Over the next few weeks we will put the spotlight on each key stage, outlining key strategies and tips to maximise each step. In the last blog we looked at the need to Listen Deeply. This week we’re focusing on the second stage: Ideation and Mapping. This is all about turning your insights into concrete content ideas that are aligned to the business’s objectives and will therefore delight your CEO.

  1. Who is the content/editorial team? When determining your key content decision makers, an effective and inclusive strategy is to create an editorial board with representation from across the firm – not just marketing. The team should meet at least quarterly and constantly refine the long-term content program – taking the customer insights gathered in the first stage and developing the ideas and opportunities which will form the backbone of your content program.


  1. Think like a CEO. Before you decide what content to create, the best advice we can give you is – ask yourself what is important to your CEO.  Your content marketing goals should be developed off the back of your business goals. Many firms make the mistake of thinking that content marketing is all about acquiring customers, but content should also be designed to drive loyalty with existing customers. The business objectives could fall into one of these four categories:
    1. Be an industry thought leader
    2. Build awareness/perception of the brand/capability
    3. Generate leads/sales
    4. Build customer loyalty/cross sell
  2. The art of brainstorming. Encourage your team to develop ideas beforehand so prior to the session, communicate the purpose/challenge, and any background information that will help orient their thinking. A good starting point when brainstorming is to focus on the pain points of your customers and build a range of ideas off the back of these. The brainstorming process is about encouraging creativity and big ideas, so focus on quanity not quality and don’t judge. Get the participants to think like a journalist – because the role of a journalist to cover stories (not content) that engages and connects. Once the brainstorming session is complete, you can decide which ideas are the best to implement.


  1. Develop the editorial calendar. Once you have identified your best ideas, it is time to map out a dynamic plan which documents the content you will develop over the next 12 months. It will ideally link the content to personas and the business objective and outline success metrics for each piece. It will also help you focus on quality over quantity and ensure you are developing content to support your most important business priorities.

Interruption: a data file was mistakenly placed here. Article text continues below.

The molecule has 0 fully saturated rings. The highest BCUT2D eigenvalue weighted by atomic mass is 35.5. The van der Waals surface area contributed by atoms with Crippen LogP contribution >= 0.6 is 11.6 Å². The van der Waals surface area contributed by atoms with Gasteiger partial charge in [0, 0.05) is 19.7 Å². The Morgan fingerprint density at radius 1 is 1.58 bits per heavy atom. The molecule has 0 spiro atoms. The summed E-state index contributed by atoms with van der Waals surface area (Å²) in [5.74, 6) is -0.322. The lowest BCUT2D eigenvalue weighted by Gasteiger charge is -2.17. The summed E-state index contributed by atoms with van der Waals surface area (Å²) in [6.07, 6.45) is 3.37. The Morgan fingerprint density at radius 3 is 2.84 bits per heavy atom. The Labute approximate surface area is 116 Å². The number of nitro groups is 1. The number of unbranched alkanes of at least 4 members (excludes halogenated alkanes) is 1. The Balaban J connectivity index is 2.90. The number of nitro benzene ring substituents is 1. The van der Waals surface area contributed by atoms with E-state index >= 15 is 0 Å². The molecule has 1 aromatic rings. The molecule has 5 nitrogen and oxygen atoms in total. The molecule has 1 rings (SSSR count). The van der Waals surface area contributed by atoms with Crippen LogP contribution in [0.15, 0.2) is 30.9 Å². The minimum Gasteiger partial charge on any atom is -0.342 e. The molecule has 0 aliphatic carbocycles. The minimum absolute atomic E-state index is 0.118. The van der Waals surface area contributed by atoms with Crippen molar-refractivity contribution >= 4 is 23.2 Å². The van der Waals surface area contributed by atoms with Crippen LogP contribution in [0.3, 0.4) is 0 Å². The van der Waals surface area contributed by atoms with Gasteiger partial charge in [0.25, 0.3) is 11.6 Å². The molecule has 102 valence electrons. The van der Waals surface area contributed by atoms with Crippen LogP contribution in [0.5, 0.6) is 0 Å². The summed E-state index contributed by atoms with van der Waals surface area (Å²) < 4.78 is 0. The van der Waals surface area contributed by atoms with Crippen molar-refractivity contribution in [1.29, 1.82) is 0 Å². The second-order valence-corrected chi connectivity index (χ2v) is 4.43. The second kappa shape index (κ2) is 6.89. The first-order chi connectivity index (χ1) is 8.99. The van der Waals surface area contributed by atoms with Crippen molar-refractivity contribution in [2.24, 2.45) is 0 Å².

1. Utilise ‘evergreen’ content: When planning and updating your content, remember it doesn’t always have to be about starting from scratch. Look for interesting and relevant content you already have within your business that will not immediately date and find new ways to use it to engage your audience.


  1. Identify the channels you will use to communicate. You should know from your customer persona analysis where your target audiences are spending the most time and what their pain points are. For example, a financial adviser might appreciate a few slides that explain share market returns to their clients far more than a lengthy online article. For each piece of content, document the format you will use and the channels you will use to promote it.


  1. Plan but also be agile: While planning is great, the content marketing process also needs to be agile and able to quickly respond to emerging themes that are of interest to your customers. Keep an eye on the latest news and developments in your industry so you can keep your audience informed. If you can be timely with your content, clients will appreciate the responsiveness.


  1. Remember it’s not all about blogging: As you plan to develop your content, remember that content can take many different forms including infographics, videos, blog posts, long form research, podcasts, case studies using real people, checklists, photographs, webinars and testimonials. In fact, the more you mix it up, the more interesting it will be for your audience.

Content planning tools

  1. airtable: Along with its calendar feature, Airtable gives you the opportunity to put everything in one place for your team’s ease of collaboration. It’s highly visual and can facilitate meaningful conversation between your team.
  2. content dj: Content DJ is a great choice for people who are developing websites, and is also a good option for people trying to improve their website for their customers. But what’s one of the main things that website needs? Good content, of course! With this content planning option, you can find content from around the web, use your own, and aggregate a lot of different options in order to give your company and your customers the highest level of value. You can also use Content DJ for data collection,  so you’ll be able to see how your content is doing and look at what adjustments you can make.
  3. content idea generator: Hubspot has a simple, free tool that allows you to generate post titles in seconds to inspire your thinking. Simply answer a set of questions about your business and this tool generates hundreds of suggestions for blog posts and social media updates.
  4. gather content: With a central location for everything and the ability to store what you need and collaborate on all of it, Gather Content is another good planning tool. It lets you store content, organise it and can even help to generate ideas and create fresh content. You’ll also get help with rules and guidelines, so you can make sure you’re tailoring content that’s strategically important to your business.

Next week we’ll publish the third in the eight-part content marketing series, Seek Authenticity.

If you’d like help creating a well-researched content marketing strategy, or more information on Honner’s 8-Step Content Marketing Model, contact Honner’s Head of Marketing Solutions Craig Morris.